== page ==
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SP’s silence on Muslim issues: strategy or surrender?

Samajwadi Party chief Akhilesh Yadav during a ‘Samajwadi Vijay Yatra’ in Hamirpur.  

Salman Imtiaz, the outgoing president of Aligarh Muslim University Students’ Union, is miffed with the Samajwadi Party (SP) for not raising Muslim issues in the run-up to the Assembly election. Mr. Imtiaz recently gave a memorandum to the district administration demanding the release of Islamic scholar and cleric Kaleem Siddiqui, arrested by the U.P. police for allegedly running a conversion syndicate.

Every Opposition leader, he pointed out, rushed to Lakhimpur Kheri but none commiserated with the families of protesters who were killed in police firing in Assam. He claimed top officials and RSS leaders had been in touch with Siddiqui and were aware of his work. “Why has he been arrested before elections need to be questioned. If SP takes the Muslim vote for granted, it will be in for a surprise this time,” cautioned Mr. Imtiaz.

As western Uttar Pradesh warms up for election season, analysts say, Hindu-Muslim polarisation is a given, the question is behind whom would the Muslim vote polarise. Observers caution shedding the Muslim-Yadav image of the party could have implications.

Azmi and Azam

Social media is abuzz with posts in which Muslim youth flay SP for ignoring the beleaguered Azam Khan, founding member of the party and a close confidant of Mulayam Singh Yadav. After sidelining his father and uncle, is party president Akhilesh Yadav ignoring another father figure?

The recent tour of SP leader Abu Azmi in western U.P. is being seen as an attempt to fill the shoes of Mr. Khan. While Mr. Azmi hails from Azamgarh, he has been active in Maharashtra and his alleged closeness with the underworld could be raked up by the BJP. Recently, during a visit to AMU, a section of students questioned him on SP’s promise on Muslim reservation and the Muzaffarnagar riots of 2013.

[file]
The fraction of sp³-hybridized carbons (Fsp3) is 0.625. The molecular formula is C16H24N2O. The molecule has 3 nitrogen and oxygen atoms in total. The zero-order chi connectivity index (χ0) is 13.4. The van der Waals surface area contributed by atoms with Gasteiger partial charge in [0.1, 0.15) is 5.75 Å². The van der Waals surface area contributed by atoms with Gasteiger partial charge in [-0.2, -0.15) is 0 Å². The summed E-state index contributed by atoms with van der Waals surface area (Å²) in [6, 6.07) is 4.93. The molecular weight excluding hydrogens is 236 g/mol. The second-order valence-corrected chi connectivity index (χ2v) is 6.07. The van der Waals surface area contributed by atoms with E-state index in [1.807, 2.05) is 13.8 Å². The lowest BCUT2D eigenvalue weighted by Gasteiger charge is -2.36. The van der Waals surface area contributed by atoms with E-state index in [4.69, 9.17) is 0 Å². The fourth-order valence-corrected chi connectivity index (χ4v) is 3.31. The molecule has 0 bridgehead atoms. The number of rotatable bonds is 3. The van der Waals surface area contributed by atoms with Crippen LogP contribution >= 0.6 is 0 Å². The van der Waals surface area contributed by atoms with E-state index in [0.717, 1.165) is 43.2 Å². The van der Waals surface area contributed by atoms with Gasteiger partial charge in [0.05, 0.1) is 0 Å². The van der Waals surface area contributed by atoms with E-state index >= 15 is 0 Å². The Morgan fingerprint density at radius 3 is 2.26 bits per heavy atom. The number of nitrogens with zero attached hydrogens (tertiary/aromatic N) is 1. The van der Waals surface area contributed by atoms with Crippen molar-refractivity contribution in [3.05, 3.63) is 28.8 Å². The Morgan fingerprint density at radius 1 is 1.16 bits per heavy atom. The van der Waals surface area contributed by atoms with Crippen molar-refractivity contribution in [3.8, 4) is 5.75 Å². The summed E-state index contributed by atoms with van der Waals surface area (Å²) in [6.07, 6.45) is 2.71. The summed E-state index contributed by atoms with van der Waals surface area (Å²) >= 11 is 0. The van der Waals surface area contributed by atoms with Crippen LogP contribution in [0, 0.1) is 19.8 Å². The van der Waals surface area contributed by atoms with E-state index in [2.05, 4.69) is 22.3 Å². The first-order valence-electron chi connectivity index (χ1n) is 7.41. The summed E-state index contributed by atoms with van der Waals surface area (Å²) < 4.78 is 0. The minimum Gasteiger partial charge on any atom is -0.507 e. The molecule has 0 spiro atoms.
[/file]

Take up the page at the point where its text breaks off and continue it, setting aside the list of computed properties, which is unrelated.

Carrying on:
Mr. Azmi’s remark in Gautam Buddha Nagar that in India, a Hindu remains the leader of Muslims, was seen as a surrender to the BJP’s agenda. It came at a time when AIMIM president Asaduddin Owaisi was advocating a leadership role for the community. Local sources said Mr. Owaisi’s articulation of his anti-Hindutva stance is becoming part of the discussion, particularly among the youth.

Numbers game

In the last elections, the SP-Congress alliance emerged as the first choice of Muslim voters. Out of 140 seats where the Muslim population percentage is 20% or more, the BJP and its allies won 111 seats, SP bagged 23, and its ally Congress three. The Bahujan Samaj Party, which fielded the highest number of Muslim candidates, could win only two. In 2012, when SP came to power, it won 72 of these 140 crucial seats.

Though Muslims constitute about 19% of U.P.’s population, in 2017, only 24 (6% of 403 seats) Muslim candidates reached the Assembly, putting a question mark on the appeal of Muslim candidates in times of saffron surge. In 2012, this number was 69.